Cape Town - A Lavender Hill tik-addict mom says she feels bad to see how the drug affects her daughter when breastfeeding.

Ra’eesah Naicker, 25, was first introduced to tik in 2005 through a friend who asked her to test it.

“An Angolan friend was selling it and then he asked my sister and I to test it. I liked it, but my sister stopped smoking.”

The unemployed mom said she had smoked throughout her pregnancy.

“My daughter is three years old now. When she was eight months, my dad took her in because I didn’t have the finances to care for her.

“But when she was a year and a half, he brought her back because he’s in the navy and had to leave.”

She explained that she had still been breastfeeding her daughter for almost a year, although she’s still using the drug.

“I breastfeed now and then. My daughter is hyperactive and doesn’t listen to me.”

Naicker said before breastfeeding the little girl, she’d been “normal” and quiet.

“I do feel bad about how (tik) would affect her and I’ve tried to take her off the breast milk, but she cries. She knows that I smoke tik and she calls it ‘blommetjie’.”

Ra’eesah said she and her mom Jamiela smoked tik together.

Jamiela confirmed that she’d started using tik as a slimming method a few years ago.

“I was very fat after I had my last child. My son and daughter went to the library one day and came back with a newspaper where I read that tik made you lose weight.”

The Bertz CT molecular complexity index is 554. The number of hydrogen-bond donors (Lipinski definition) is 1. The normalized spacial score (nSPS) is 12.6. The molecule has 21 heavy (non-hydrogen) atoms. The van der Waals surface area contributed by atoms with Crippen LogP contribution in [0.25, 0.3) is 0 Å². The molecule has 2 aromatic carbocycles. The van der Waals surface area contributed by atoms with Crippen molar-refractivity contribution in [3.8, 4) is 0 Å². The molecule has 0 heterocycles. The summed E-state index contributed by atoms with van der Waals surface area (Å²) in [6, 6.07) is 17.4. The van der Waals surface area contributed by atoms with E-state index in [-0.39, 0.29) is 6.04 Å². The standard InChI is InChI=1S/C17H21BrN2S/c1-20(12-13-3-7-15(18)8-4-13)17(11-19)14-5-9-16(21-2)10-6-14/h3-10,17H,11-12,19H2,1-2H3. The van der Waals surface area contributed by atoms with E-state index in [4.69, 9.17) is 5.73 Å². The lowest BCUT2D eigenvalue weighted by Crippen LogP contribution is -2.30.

The mother of four had been on a diet since 2005, but said she hadn’t been losing any weight.

“It took me a week to find out where to buy (tik) and within three months I lost 30 kg’s. I smoke every day and I’m not going to stop.”

She added that tik gave her a lot of energy and that she would continue to smoke until the day she dies.

“I don’t want to get fat again; it’s nice to be thin.”

Jamiela said she didn’t use the drug like other addicts and that she did not have to steal to get money to buy it.

“I don’t use it like other people. I repair cell phones and DVDs to support my habit.

“I’m glad that it doesn’t make me steal. The majority of people here smoke it and the merchant is in your face. It’s not a good environment to stop smoking.”

Cathy Karassellos, a clinical psychologist at the Cape Town Drug Counselling Centre, said she would not advise anyone to use tik as a weight-loss method.

“First of all, tik is very addictive. It starts with a weight problem and then it’s a dependency problem,” she explained.

“I would advise anyone who wants to lose weight to see a dietician and look for a healthy diet.”

A tik-user’s appearance was also negatively affected by the drug, Karassellos added.

“It affects the teeth, mouth, skin and hair. Tik is also very addictive, as time goes by the person would need more.

“If you use pills or drugs to lose weight, you won’t look good. Rather change your lifestyle and eating habits.”

* The Cape Town Drug Counselling Centre can be reached on 021 447 8026.

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Cape Argus